I have been staying home by myself, very bored and anxious wondering when and if you will end. You have made my life miserable and caused so much sadness and illness for so many.
I need you to go away and let me get back to living my life. So now I hope for a vaccine so that people all over the world can get back to some sort of normalcy.
Please go away…NOW!
Nine months have passed and you are still hanging around and wreaking havoc on my life. You are literally keeping me hostage in my own home, a prisoner trapped, afraid to go out for fear of contracting your nasty germs or worse inadvertently passing the virus onto a loved one should I be infected and unaware I am a carrier. I am not able to go to work, see friends or family for fear of contracting the virus.
Gone are the days when I could meet a friend for coffee or have lunch at a restaurant and now that winter has arrived, I cannot even meet a friend in a park for a visit as it is too cold to sit outside. It has almost been a year since I have seen my family or had a get together. No Easter gathering, no birthday or Thanksgiving celebrations, no summer picnics and now, no Christmas.
The longer you stick around and the numbers continue to climb, the more you breed fear into people. The longer you are around the more I wonder if I will ever be free of you.
I look forward to the day I can be vaccinated and maybe my life can return to some kind of normalcy.
You came like a whirlwind and blew away so many of our dreams and plans. You filled our lives with fear as you set foot in our environment like the biggest wrecking ball even seen.
You tore lives apart without a war and yet so many families are still torn apart by you.
As you prolonged your stay and we became more accustomed to hearing your damaging tornadic storm, we began to see a new resilience that we began to develop. The home we used to leave behind to find enjoyment became our haven. Our phone that annoyed us by constant ringing became a comfort as we heard from friends. The emails filled with silly witty things became a source of laughter which made the day lighter and reminded us of those outside of our bubble. The beeping of a text gave us someone else who cared to jump into our lives that day. We were given summer as a brief careful respite from isolation and we saw some friends and shared something normal like a restaurant and coffee.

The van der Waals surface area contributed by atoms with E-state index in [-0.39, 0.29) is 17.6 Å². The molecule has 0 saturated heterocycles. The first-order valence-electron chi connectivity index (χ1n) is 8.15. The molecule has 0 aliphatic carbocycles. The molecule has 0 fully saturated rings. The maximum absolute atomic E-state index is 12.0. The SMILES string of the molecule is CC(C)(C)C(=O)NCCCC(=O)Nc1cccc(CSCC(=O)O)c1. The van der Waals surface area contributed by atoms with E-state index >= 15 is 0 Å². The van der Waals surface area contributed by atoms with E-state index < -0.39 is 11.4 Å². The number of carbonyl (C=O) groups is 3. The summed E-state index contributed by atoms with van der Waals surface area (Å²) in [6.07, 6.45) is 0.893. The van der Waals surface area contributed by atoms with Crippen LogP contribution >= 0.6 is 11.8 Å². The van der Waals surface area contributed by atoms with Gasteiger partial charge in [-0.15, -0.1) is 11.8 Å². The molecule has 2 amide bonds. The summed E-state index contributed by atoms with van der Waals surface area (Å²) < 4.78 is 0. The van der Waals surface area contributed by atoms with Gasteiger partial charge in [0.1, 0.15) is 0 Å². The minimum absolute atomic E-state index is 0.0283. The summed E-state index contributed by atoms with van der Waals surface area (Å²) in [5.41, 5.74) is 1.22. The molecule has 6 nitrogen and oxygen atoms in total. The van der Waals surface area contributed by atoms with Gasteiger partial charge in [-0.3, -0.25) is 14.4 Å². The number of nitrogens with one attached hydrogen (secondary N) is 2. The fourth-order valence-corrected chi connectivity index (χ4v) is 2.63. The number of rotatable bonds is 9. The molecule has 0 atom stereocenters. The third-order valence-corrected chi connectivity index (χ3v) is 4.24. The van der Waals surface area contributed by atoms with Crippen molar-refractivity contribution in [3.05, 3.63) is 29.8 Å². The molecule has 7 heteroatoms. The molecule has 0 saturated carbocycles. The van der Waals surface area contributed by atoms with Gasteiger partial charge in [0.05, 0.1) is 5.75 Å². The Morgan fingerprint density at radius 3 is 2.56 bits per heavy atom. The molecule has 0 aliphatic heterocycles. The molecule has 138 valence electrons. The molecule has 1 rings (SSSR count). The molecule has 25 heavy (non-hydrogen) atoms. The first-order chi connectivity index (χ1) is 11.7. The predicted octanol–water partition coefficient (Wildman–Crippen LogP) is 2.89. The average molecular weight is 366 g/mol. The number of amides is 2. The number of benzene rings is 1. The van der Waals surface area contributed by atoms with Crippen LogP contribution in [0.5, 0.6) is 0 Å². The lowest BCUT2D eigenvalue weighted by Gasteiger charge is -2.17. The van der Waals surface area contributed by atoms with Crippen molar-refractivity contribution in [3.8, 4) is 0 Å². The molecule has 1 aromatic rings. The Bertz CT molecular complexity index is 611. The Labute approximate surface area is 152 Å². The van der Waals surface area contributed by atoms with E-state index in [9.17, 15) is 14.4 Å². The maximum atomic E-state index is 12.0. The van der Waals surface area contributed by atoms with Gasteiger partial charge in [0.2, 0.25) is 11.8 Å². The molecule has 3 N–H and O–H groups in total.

Once again we our back to our homes with phone, emails and texts and faces by Zoom. It does not seem so lonely this time as we did get to see each other for a short time.
So, we sit in anticipation for the next time where we can sit with others and share a meal, wine and dessert - and not worry about what could happen.
Thank you for the lessons you have taught us, but please go away as the lesson is well learned by so many.
I was hoping that you would be gone by now but I see that you are still here causing a global pandemic and havoc everywhere you go. I would like to tell you how you have impacted my life so far. I used to go to exercise programs three times a week and meet my friends there for coffee, but your presence has cancelled these programmers for now. The borders are closed so I can’t travel to see my family, I can’t visit my family in the long-term nursing home. I have to wear a face mask if I go shopping or to the grocery store and make sure I am social distancing from people and use the hand sanitizer before I enter the store. We are able to carry on because we have measures in place to keep us safe like our dedicated hospital staff who work tirelessly to make us well, essential workers, quarantine, hand washing and COVID-19 testing and more. Please COVID – go away – and let all of us get back to our everyday lives.